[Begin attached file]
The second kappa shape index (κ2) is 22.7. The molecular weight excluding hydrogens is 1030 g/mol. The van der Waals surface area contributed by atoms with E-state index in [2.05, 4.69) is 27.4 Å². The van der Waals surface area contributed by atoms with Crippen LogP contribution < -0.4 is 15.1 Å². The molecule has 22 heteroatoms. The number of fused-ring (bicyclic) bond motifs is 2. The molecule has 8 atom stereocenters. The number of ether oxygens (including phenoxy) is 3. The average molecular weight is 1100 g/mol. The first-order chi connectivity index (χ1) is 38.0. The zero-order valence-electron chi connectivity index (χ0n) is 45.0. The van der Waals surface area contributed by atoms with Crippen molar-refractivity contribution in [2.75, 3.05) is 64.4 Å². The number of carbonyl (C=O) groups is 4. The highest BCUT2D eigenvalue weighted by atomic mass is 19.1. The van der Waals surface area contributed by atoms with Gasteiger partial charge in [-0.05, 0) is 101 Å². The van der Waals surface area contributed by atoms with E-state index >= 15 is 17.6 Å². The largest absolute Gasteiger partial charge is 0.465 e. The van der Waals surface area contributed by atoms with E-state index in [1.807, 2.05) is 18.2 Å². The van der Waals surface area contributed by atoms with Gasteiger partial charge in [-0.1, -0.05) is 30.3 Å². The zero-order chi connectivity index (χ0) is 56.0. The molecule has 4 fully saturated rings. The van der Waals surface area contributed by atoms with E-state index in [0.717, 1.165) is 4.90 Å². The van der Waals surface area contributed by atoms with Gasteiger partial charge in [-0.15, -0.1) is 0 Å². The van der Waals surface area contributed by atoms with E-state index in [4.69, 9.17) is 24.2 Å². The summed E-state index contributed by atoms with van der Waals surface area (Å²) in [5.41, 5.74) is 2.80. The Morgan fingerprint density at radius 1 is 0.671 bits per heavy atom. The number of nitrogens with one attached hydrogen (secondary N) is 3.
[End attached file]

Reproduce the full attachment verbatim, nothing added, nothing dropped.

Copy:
The second kappa shape index (κ2) is 22.7. The molecular weight excluding hydrogens is 1030 g/mol. The van der Waals surface area contributed by atoms with E-state index in [2.05, 4.69) is 27.4 Å². The van der Waals surface area contributed by atoms with Crippen LogP contribution < -0.4 is 15.1 Å². The molecule has 22 heteroatoms. The number of fused-ring (bicyclic) bond motifs is 2. The molecule has 8 atom stereocenters. The number of ether oxygens (including phenoxy) is 3. The average molecular weight is 1100 g/mol. The first-order chi connectivity index (χ1) is 38.0. The zero-order valence-electron chi connectivity index (χ0n) is 45.0. The van der Waals surface area contributed by atoms with Crippen molar-refractivity contribution in [2.75, 3.05) is 64.4 Å². The number of carbonyl (C=O) groups is 4. The highest BCUT2D eigenvalue weighted by atomic mass is 19.1. The van der Waals surface area contributed by atoms with Gasteiger partial charge in [-0.05, 0) is 101 Å². The van der Waals surface area contributed by atoms with E-state index >= 15 is 17.6 Å². The largest absolute Gasteiger partial charge is 0.465 e. The van der Waals surface area contributed by atoms with E-state index in [1.807, 2.05) is 18.2 Å². The van der Waals surface area contributed by atoms with Gasteiger partial charge in [-0.1, -0.05) is 30.3 Å². The zero-order chi connectivity index (χ0) is 56.0. The molecule has 4 fully saturated rings. The van der Waals surface area contributed by atoms with E-state index in [0.717, 1.165) is 4.90 Å². The van der Waals surface area contributed by atoms with Gasteiger partial charge in [-0.15, -0.1) is 0 Å². The van der Waals surface area contributed by atoms with E-state index in [4.69, 9.17) is 24.2 Å². The summed E-state index contributed by atoms with van der Waals surface area (Å²) in [5.41, 5.74) is 2.80. The Morgan fingerprint density at radius 1 is 0.671 bits per heavy atom. The number of nitrogens with one attached hydrogen (secondary N) is 3.